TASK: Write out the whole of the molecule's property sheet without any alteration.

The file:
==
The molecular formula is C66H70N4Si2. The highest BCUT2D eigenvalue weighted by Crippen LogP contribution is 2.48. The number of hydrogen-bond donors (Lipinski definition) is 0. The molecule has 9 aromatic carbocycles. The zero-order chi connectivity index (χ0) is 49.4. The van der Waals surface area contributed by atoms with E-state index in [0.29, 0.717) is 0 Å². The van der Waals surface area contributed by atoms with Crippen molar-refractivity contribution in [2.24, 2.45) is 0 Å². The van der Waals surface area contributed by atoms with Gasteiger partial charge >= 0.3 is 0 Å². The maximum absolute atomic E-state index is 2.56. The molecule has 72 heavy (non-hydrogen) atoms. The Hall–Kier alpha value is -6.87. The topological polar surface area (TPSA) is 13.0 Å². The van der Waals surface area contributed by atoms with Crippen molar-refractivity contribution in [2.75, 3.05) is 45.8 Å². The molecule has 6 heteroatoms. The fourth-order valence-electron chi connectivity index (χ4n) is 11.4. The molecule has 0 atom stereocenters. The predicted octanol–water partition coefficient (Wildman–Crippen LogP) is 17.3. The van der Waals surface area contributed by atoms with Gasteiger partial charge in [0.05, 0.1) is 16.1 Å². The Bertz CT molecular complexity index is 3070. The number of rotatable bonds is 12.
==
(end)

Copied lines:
The molecular formula is C66H70N4Si2. The highest BCUT2D eigenvalue weighted by Crippen LogP contribution is 2.48. The number of hydrogen-bond donors (Lipinski definition) is 0. The molecule has 9 aromatic carbocycles. The zero-order chi connectivity index (χ0) is 49.4. The van der Waals surface area contributed by atoms with E-state index in [0.29, 0.717) is 0 Å². The van der Waals surface area contributed by atoms with Crippen molar-refractivity contribution in [2.24, 2.45) is 0 Å². The van der Waals surface area contributed by atoms with Gasteiger partial charge >= 0.3 is 0 Å². The maximum absolute atomic E-state index is 2.56. The molecule has 72 heavy (non-hydrogen) atoms. The Hall–Kier alpha value is -6.87. The topological polar surface area (TPSA) is 13.0 Å². The van der Waals surface area contributed by atoms with Crippen molar-refractivity contribution in [2.75, 3.05) is 45.8 Å². The molecule has 6 heteroatoms. The fourth-order valence-electron chi connectivity index (χ4n) is 11.4. The molecule has 0 atom stereocenters. The predicted octanol–water partition coefficient (Wildman–Crippen LogP) is 17.3. The van der Waals surface area contributed by atoms with Gasteiger partial charge in [0.05, 0.1) is 16.1 Å². The Bertz CT molecular complexity index is 3070. The number of rotatable bonds is 12.